Newport, RI – January 25, 2014 – WeddingWire, the nation’s leading online wedding marketplace, named Allison Barbera Beauty as a winner of the prestigious WeddingWire Couples’ Choice Awards™ 2014 for Beauty Services in Rhode Island!
The WeddingWire Couples’ Choice Awards™ 2014 recognizes the top five percent of wedding professionals in the WeddingWire Network who demonstrate excellence in quality, service, responsiveness and professionalism. The esteemed awards are given to the top local wedding vendors in more than 20 service categories, from wedding venues to wedding photographers, based on their professional achievements from the previous year.
While many industry award winners are selected by the host organization, the WeddingWire Couples’ Choice Awards™ winners are determined solely based on reviews from real newlyweds and their experiences working with Allison Barbera Beauty. Award-winning vendors are distinguished for the quality, quantity, consistency and timeliness of the reviews they have received from their past clients.
“There’s no better way to start the year than by honoring the hard work, commitment and success of the top-rated wedding professionals within the WeddingWire Network,” said Timothy Chi, CEO, WeddingWire. “It is exciting to celebrate a sixth year recognizing businesses whose clients believe they are committed to quality, professionalism and all around top-notch service. We are honored to recognize Allison Barbera Beauty for their impressive achievements within the wedding industry.”
As a Couples’ Choice Awards™ winner, Allison Barbera Beauty is highlighted within the WeddingWire Network, which is comprised of over 200,000 wedding professionals throughout North America and abroad.
Allison Barbera Beauty is proud to be one of the top Beauty Service providers in Rhode Island in the WeddingWire Network, which includes leading wedding sites such as WeddingWire, Project Wedding, Brides.com, Martha Stewart Weddings, and Weddingbee. We would like to thank our past clients for taking the time to review our business on WeddingWire. We value all of our clients and truly appreciate the positive feedback that helped us earn the WeddingWire Couples’ Choice Awards™ 2014.
For more information about Allison Barbera Beauty, please visit our WeddingWire Storefront today at http://www.weddingwire.com/biz/allison-barbera-beauty-newport/faq/2fd8029397da9264.html.
To learn more about the Couple’s Choice Awards™, please visit www.weddingwire.com/couples-choice-awards.
About WeddingWire, Inc.
WeddingWire™, the nation’s leading marketplace serving the $70 billion wedding industry, is the only online wedding planning resource designed to empower both engaged couples and wedding professionals. For engaged couples, WeddingWire offers the ability to search, compare and book over 200,000 reviewed wedding vendors, from wedding venues to wedding photographers. WeddingWire also offers a comprehensive suite of online planning tools for weddings, including wedding websites and wedding checklists, all at no charge. For wedding professionals, WeddingWire is the only all-in-one marketing platform for businesses online and on-the-go. WeddingWire offers one simple solution to build a professional network, improve search visibility, manage social media and reach mobile consumers. Businesses that advertise with WeddingWire appear on WeddingWire.com, ProjectWedding.com and other leading sites, including MarthaStewartWeddings.com (NYSE: MSO), Brides.com and Weddingbee.com.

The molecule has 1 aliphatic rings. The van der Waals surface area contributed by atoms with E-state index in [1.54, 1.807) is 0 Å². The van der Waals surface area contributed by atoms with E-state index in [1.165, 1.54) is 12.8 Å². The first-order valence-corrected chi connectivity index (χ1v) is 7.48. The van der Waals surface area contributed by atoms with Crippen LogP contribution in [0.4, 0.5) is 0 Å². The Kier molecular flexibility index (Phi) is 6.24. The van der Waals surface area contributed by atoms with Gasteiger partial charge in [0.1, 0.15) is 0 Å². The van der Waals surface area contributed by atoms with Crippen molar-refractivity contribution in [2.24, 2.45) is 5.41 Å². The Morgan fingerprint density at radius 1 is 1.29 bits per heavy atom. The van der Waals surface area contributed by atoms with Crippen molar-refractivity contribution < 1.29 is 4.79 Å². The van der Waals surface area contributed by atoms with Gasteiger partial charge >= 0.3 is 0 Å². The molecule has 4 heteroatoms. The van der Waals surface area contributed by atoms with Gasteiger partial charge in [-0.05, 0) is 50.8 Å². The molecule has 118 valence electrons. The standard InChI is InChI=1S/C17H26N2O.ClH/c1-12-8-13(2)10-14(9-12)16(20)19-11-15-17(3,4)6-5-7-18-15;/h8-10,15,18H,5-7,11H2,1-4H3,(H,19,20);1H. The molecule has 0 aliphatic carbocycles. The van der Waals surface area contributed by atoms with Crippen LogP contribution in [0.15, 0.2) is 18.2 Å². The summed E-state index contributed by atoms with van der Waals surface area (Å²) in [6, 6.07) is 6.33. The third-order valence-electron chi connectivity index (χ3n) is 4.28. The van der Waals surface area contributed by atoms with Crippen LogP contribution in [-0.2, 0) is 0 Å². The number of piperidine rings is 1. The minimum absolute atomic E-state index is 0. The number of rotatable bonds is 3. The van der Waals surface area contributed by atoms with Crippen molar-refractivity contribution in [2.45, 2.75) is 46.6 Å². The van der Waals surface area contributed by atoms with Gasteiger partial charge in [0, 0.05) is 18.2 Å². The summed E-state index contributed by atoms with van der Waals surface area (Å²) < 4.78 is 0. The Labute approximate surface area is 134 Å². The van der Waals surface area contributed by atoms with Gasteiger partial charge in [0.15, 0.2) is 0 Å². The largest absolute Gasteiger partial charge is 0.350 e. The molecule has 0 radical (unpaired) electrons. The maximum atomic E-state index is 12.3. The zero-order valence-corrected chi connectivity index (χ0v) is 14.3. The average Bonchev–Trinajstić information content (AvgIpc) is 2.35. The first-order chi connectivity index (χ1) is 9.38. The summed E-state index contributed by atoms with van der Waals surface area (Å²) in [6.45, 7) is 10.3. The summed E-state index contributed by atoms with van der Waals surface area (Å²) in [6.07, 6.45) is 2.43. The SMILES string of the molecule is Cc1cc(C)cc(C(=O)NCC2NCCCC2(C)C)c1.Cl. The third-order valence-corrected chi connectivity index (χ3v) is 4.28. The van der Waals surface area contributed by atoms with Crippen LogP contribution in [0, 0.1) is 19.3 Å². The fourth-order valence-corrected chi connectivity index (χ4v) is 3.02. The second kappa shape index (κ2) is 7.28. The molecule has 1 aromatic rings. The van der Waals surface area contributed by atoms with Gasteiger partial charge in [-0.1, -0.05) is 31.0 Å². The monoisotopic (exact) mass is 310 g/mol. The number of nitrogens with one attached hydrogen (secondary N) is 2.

Genetics are a funny thing, aren’t they? I am 75% Italian and only 25% Irish, but I’m usually the second or third lightest shade in a foundation line. Throw my dark hair and eyebrows into the mix, and I look even lighter than I am. (When I’m wearing black, my father likes to call me Elvira. Can’t say I like that.) I’m not saying light skin is a bad thing–look at beauties like Julianne Moore, Emma Stone, and Dita Von Teese–but I think I look best with a little color on my face. I don’t sunbathe or use tanning booths, and I don’t find it practical to spray tan regularly, so I use Jergens Natural Glow. I use the face and body versions, but for this post, I will be talking about the face version.
I’ve picked up a few tips along the way that I thought might be helpful. Here goes:
Exfoliate. Before your initial application of the product, exfoliate your face and neck. Any kind of tanning product will work better if you have sloughed off the dead skin cells first. If not, the product may “stick” to the cells, leaving you with a very attractive patchy look.
Moisturize twice each day. Jergens Natural Glow for face will last longer if you moisturize morning and night. This is a skincare essential anyway, so unless you are targeting a specific issue that requires more or less moisturizing each day, two times is the magic number.
Avoid applying to smile lines, if you have them. I’ve found that any product I put on my face will eventually settle in to my smile lines, and something about the shimmer and pigmentation in the Natural Glow accentuates the lines. It’s any easy fix though–just don’t apply it to those areas. Smile lines–this is the punishment we get for being happy, huh?
Mix with moisturizer when applying to your neck. Necks are tricky. Many of us have some lines or creases there, and much like the smile lines, this product can settle into those lines. Applying a thin layer of moisturizer first takes care of the issue.